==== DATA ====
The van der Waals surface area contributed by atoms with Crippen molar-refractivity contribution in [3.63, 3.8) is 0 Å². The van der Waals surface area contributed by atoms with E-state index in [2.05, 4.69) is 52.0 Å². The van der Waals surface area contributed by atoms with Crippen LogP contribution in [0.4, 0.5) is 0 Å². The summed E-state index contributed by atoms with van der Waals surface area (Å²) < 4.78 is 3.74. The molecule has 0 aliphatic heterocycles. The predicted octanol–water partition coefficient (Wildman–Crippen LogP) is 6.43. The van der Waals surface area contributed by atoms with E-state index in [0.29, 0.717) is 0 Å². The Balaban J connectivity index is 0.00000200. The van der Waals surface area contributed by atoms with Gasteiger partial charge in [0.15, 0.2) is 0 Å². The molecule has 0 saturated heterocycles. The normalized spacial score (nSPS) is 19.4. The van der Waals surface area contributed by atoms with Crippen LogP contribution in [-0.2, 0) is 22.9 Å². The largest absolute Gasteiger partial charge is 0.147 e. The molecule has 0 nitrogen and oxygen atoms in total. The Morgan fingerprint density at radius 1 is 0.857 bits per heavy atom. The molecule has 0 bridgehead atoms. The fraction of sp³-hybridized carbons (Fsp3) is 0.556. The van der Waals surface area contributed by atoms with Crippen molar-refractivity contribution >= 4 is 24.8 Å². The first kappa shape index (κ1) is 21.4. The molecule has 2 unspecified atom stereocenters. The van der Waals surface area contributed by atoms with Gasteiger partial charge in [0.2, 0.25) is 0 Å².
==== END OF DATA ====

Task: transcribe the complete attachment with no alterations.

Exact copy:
The van der Waals surface area contributed by atoms with Crippen molar-refractivity contribution in [3.63, 3.8) is 0 Å². The van der Waals surface area contributed by atoms with E-state index in [2.05, 4.69) is 52.0 Å². The van der Waals surface area contributed by atoms with Crippen LogP contribution in [0.4, 0.5) is 0 Å². The summed E-state index contributed by atoms with van der Waals surface area (Å²) < 4.78 is 3.74. The molecule has 0 aliphatic heterocycles. The predicted octanol–water partition coefficient (Wildman–Crippen LogP) is 6.43. The van der Waals surface area contributed by atoms with E-state index in [0.29, 0.717) is 0 Å². The Balaban J connectivity index is 0.00000200. The van der Waals surface area contributed by atoms with Gasteiger partial charge in [0.15, 0.2) is 0 Å². The molecule has 0 saturated heterocycles. The normalized spacial score (nSPS) is 19.4. The van der Waals surface area contributed by atoms with Crippen LogP contribution in [-0.2, 0) is 22.9 Å². The largest absolute Gasteiger partial charge is 0.147 e. The molecule has 0 nitrogen and oxygen atoms in total. The Morgan fingerprint density at radius 1 is 0.857 bits per heavy atom. The molecule has 0 bridgehead atoms. The fraction of sp³-hybridized carbons (Fsp3) is 0.556. The van der Waals surface area contributed by atoms with Crippen molar-refractivity contribution >= 4 is 24.8 Å². The first kappa shape index (κ1) is 21.4. The molecule has 2 unspecified atom stereocenters. The van der Waals surface area contributed by atoms with Gasteiger partial charge in [0.2, 0.25) is 0 Å².